So yeah, I admire the Hitler-namers. We're all too afraid to be ourselves and let our true opinions out in the open. And why? We have enough friends, none of us is running for office, and hey, even if we were, wouldn't the rest of us appreciate some no-spin sincerity?

Religion seems to be the new gay; admitting in whose temple you kneel is suddenly social suicide and I don't like it.

I'm ready to be the new Harvey Milk and I want to recruit you! Christians, Hindis, Jews, Mormons, Muslims, Scientologists, Athiests, and the rest, don't be afraid anymore! Come out to your parents and your coworkers and your friends! Let everyone know what you believe. Man up! Wear a yellow star and let people know where you stand.

Go ahead, call me Hitler. The man had some good ideas.


Let's get real here. You don't want to know about me. You want to know about "me".

more about mike julianelle


we don't need no education
some moments just shouldn't be taught
by mike julianelle
topic: humor
published: 8.7.09

prognosis: negative
implausible reliability
by mike julianelle
topic: humor
published: 11.13.06


adam kraemer
1.7.09 @ 9:45a

On behalf of the Chinese readership that I don't claim to represent, it's "kowtow."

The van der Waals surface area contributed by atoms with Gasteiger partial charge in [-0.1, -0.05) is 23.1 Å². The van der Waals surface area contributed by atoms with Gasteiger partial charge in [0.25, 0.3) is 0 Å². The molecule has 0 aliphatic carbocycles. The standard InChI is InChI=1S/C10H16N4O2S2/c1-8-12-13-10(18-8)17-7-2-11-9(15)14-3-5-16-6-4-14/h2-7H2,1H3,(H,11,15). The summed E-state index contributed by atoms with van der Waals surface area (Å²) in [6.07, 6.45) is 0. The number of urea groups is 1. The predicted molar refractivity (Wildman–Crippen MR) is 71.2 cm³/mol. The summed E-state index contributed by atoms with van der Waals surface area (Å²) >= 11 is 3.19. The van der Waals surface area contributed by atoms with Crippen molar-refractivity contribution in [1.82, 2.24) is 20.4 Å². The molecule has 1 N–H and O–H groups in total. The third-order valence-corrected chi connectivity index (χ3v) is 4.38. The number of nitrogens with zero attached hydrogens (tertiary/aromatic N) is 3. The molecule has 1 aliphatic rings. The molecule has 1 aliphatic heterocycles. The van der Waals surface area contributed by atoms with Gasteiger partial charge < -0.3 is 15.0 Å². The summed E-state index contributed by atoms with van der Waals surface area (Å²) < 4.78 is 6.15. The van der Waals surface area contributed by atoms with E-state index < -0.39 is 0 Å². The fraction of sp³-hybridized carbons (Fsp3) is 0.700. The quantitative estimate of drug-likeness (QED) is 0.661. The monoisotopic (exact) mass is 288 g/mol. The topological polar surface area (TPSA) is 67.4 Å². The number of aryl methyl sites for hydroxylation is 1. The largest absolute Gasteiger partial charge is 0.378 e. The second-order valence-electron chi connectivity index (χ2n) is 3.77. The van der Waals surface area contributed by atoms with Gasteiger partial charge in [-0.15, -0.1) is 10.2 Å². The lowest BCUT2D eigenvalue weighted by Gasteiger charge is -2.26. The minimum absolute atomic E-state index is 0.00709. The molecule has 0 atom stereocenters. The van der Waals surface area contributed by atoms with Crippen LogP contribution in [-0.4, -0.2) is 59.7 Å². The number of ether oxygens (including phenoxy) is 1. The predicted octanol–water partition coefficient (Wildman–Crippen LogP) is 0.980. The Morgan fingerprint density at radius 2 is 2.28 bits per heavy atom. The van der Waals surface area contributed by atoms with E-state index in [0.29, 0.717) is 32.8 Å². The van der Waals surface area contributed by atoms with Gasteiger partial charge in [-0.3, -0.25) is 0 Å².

mike julianelle
1.7.09 @ 9:47a

Ah, good to know. Thanks.

And to think I thought you'd mention the yellow star thing, on behalf of the Jewish readership you DO claim to represent...

sandra thompson
1.9.09 @ 8:34a

I disagree with you on one thing: Hitler did not have any good ideas. Not one. He never did. He was even a bad painter before he decided to rule the world. At least Il Duce had the trains running on time in Italy, but in Germany the only trains that ran on time were the cattle cars to Auswitz. The Volkswagen and the autobahn might have been good ideas, but it's against my "religion" to say so, so I have not said so. I will defend to the death that guy's right to name his son Hitler, but I will also support the prosecutor who says that it's child abuse to do so. Just imagine what that kid's gonna go through in school!

heather millen
1.14.09 @ 2:25p

Well, this is an interesting development. Parents lose custody of nazi-named children.

robert melos
1.19.09 @ 8:33p

A child by any other name will still steal money from your wallet and stuff you in a nursing home the first chance they get. Sure, I didn't do that, but my mother told me I was named after actor Robert Taylor. Had she named me after a world domination crazed politician maybe I would've turned out different.

As for Hitler's ideas, I'm sure he had one at some point. Everyone has at least one good idea. I know that goofy mustache wasn't a good idea. Or the haircut.